Subject | Re: [firebird-support] Double precision field problem |
---|---|

Author | bill_lam |

Post date | 2006-10-31T03:44:42Z |

Svein Erling Tysvaer wrote:

it doesn't cause any problem because applications will take care of rounding

error. But I also interested to know what is the firebird's correct syntax to do

rounding up to 4 places after decimal? and does it need udf for the function round?

update t set field1= round(field1-field2,4)

1.57 = 79.69-78.12

test something like

ct > abs(1.57-(79.69-78.12))

alternatively you may want to test the relative error

ct*max(abs(1.57),abs(79.69-78.12)) > abs(1.57-(79.69-78.12))

traditionally ct (comparison tolerance) is chosen to be smaller than 2^_34 so

that adjacent 32-bit integers will not be compared equal.

--

regards,

bill

> You get what you ask for, Ibrahim. Floating point numbers (e.g. doubleFor some reason, I prefer using double instead of exact numeric storage, usually

> precision) are good for measuring things, it doesn't matter whether the

> length of a line is 1.57 metres or 1.5699999999999 metres. Field1

> doesn't have the exact value 79.69, it has a value of approximately

> 79.69 (e.g. 79.69000000000000001238) and similar for Field2.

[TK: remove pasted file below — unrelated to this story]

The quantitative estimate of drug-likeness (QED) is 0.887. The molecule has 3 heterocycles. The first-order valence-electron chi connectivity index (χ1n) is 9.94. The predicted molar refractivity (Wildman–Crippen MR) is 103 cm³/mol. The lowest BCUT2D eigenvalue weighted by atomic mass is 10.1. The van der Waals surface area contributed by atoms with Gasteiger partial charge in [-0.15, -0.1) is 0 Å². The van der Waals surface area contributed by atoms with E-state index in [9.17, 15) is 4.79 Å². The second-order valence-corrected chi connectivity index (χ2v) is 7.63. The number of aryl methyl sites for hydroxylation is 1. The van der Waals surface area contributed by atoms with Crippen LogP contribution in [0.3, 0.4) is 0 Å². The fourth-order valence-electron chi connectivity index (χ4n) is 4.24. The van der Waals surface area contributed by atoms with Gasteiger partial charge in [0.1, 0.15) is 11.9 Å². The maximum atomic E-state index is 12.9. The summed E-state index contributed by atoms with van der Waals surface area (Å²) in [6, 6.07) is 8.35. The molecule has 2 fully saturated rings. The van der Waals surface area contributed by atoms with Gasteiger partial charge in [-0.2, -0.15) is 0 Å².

>

> If such differences do matter, you should probably use fixed point

> numbers - e.g. decimal or numeric.

>

> HTH,

> Set

>

> ibrahim bulut wrote:

>> i am in trouble double precision field with subtract operation

>>

>> field1 is double precision

>> field2 is double precision

>>

>> field1's value is 79.69

>> field2's value is 78.12

>>

>> when i subtract field2 from field1 with this sql statement

>>

>> select field1 - field2 from table1

>>

>> the result is 1,56999999999999

>>

>> the result must be 1,57

it doesn't cause any problem because applications will take care of rounding

error. But I also interested to know what is the firebird's correct syntax to do

rounding up to 4 places after decimal? and does it need udf for the function round?

update t set field1= round(field1-field2,4)

>bulut,floating numbers usually will not be compared for equality, to test whether

1.57 = 79.69-78.12

test something like

ct > abs(1.57-(79.69-78.12))

alternatively you may want to test the relative error

ct*max(abs(1.57),abs(79.69-78.12)) > abs(1.57-(79.69-78.12))

traditionally ct (comparison tolerance) is chosen to be smaller than 2^_34 so

that adjacent 32-bit integers will not be compared equal.

--

regards,

bill